Thursday, November 5, 2009

Slow down and live, my friend, Take time--take time to understand, The things--the things you hope to win, Before--before your journey's end

Man it has been a loooooong time since I updated this sucker. My sister Mindi made me aware of this. By the way, I am proud of my family for the quality people they are. Each and every one of them.

The next race for Old G is the second oldest footrace in the country behind the Boston Marathon - the Manchester Road Race on Thanksgiving in Manchester, CT. The last time I raced this one, the Manchester Road Race took the Man right out of me. So I am going to run this one with purpose and intent, try as hard as I can to be up with the leaders, and hopefully win the thing. That's right - win the thing. This would be the exact way I used to be when I raced every single race in high school, and even my first year of college. Way before any sort of restrictions were put on anything, and when I didn't give a rat's ass who I was competing against. A simpler time when I just wanted to be the best, and finishing time mattered very little.

This type of mindset went by the wayside the last few years. I had been brainwashed by science, and put limits on myself and worried too much about little things, and spent way too much energy worrying about making sure everything was in place and nothing was left to chance. When in reality, I HAVE ALWAYS run best when I don't think about anything, and just go out there and give it everything I possibly can on that single day. When I take risks, when I live in the moment, when I don't worry about the end result. Who doesn't run their best when this happens?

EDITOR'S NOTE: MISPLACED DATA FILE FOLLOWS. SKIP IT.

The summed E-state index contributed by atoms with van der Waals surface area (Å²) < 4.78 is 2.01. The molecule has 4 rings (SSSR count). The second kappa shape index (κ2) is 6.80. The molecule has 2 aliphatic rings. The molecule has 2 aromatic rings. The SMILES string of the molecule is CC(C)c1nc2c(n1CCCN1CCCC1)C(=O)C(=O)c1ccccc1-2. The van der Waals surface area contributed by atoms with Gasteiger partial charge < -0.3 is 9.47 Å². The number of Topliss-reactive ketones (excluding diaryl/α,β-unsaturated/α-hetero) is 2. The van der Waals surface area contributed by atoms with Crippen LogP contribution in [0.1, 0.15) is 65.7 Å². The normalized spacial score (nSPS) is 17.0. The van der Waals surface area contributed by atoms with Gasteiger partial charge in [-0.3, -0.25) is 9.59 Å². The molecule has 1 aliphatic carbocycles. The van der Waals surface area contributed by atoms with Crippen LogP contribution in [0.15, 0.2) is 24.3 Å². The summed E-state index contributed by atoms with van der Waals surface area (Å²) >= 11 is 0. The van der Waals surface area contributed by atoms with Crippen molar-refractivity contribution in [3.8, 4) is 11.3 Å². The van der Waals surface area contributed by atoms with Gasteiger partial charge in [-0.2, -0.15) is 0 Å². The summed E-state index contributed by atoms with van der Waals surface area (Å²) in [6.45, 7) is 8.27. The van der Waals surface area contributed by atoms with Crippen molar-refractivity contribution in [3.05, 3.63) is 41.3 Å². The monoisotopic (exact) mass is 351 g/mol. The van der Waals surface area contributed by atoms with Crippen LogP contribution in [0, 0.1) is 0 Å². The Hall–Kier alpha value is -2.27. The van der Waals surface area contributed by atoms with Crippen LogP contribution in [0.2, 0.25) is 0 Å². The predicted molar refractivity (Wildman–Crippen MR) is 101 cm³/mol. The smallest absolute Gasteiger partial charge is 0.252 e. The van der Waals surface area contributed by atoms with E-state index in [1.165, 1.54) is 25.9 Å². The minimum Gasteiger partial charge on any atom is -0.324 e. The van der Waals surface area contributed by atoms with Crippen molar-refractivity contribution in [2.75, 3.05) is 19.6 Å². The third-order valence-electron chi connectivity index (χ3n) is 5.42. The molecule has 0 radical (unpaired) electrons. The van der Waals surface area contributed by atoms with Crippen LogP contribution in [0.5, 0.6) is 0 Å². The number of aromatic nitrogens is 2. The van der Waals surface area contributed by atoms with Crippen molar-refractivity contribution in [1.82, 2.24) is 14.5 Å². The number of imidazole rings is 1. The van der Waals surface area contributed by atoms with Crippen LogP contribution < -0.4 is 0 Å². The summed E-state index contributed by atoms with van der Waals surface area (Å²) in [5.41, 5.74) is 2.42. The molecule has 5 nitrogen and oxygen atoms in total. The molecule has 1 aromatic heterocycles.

Jason Lehmkuhle proves this to me time and time again. He has been injured on and off so many times that he probably expects it to happen during each build-up. But when the guy races, 9 times out of 10, it is just a phenomenal performance, and he does everything possible to put himself in a position to get the most out of himself. And he doesn't worry about the training he has done, or if he feels like crap in workouts. Why? Because it doesn't matter. Ask him what his training looked like 2 or 3 weeks out from the NYC marathon. Can you say stairclimber and 12 oz curls using Diet Pepsi cans? I sure can. I am totally taking a page out...

It's that time of year to really start pushing the envelope. You realize this when people running around Harriet enthusiastically (way too enthusiastically actually) yell 'JIIIIIIMMMM' at you. I will say I have had about 5 weeks or so of solid mileage, fantastic work, and have done long sustained runs nearly better than I ever have. I am, aerobically, fairly fit. My wheels are there - I recently ran 12.67 for a 100m stride. Probably could have ran 10.9 if the 15 mph wind hadn't been pushing me so much, thus messing up my stride. Seriously though, Manchester will be a major test for out for 1992-1996/7 Matty G. He's dangerous.

I'll leave you with one of the most beautiful songs I've probably ever heard, just a fabulous cover here:

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